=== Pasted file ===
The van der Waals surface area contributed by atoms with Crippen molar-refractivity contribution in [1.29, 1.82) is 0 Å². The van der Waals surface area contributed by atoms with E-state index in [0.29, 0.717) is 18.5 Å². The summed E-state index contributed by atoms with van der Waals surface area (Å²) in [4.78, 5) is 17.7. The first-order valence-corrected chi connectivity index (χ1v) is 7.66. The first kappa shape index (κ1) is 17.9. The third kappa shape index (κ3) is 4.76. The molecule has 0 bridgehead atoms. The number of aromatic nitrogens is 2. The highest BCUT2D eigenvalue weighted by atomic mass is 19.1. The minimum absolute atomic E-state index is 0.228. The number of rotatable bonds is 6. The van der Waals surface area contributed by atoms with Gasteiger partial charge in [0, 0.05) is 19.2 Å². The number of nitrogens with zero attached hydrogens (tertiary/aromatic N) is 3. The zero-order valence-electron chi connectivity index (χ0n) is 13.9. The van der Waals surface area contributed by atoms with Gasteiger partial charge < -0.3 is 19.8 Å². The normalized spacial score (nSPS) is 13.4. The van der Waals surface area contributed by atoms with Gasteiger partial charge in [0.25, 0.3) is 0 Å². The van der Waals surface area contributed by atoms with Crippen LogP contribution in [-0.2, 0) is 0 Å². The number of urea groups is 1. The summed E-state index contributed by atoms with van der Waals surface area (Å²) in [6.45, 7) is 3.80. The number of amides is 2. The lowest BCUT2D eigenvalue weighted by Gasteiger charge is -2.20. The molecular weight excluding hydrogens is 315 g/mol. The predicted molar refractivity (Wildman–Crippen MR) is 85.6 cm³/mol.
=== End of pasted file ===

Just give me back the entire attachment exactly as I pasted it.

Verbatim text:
The van der Waals surface area contributed by atoms with Crippen molar-refractivity contribution in [1.29, 1.82) is 0 Å². The van der Waals surface area contributed by atoms with E-state index in [0.29, 0.717) is 18.5 Å². The summed E-state index contributed by atoms with van der Waals surface area (Å²) in [4.78, 5) is 17.7. The first-order valence-corrected chi connectivity index (χ1v) is 7.66. The first kappa shape index (κ1) is 17.9. The third kappa shape index (κ3) is 4.76. The molecule has 0 bridgehead atoms. The number of aromatic nitrogens is 2. The highest BCUT2D eigenvalue weighted by atomic mass is 19.1. The minimum absolute atomic E-state index is 0.228. The number of rotatable bonds is 6. The van der Waals surface area contributed by atoms with Gasteiger partial charge in [0, 0.05) is 19.2 Å². The number of nitrogens with zero attached hydrogens (tertiary/aromatic N) is 3. The zero-order valence-electron chi connectivity index (χ0n) is 13.9. The van der Waals surface area contributed by atoms with Gasteiger partial charge < -0.3 is 19.8 Å². The normalized spacial score (nSPS) is 13.4. The van der Waals surface area contributed by atoms with Gasteiger partial charge in [0.25, 0.3) is 0 Å². The van der Waals surface area contributed by atoms with Crippen LogP contribution in [-0.2, 0) is 0 Å². The number of urea groups is 1. The summed E-state index contributed by atoms with van der Waals surface area (Å²) in [6.45, 7) is 3.80. The number of amides is 2. The lowest BCUT2D eigenvalue weighted by Gasteiger charge is -2.20. The molecular weight excluding hydrogens is 315 g/mol. The predicted molar refractivity (Wildman–Crippen MR) is 85.6 cm³/mol.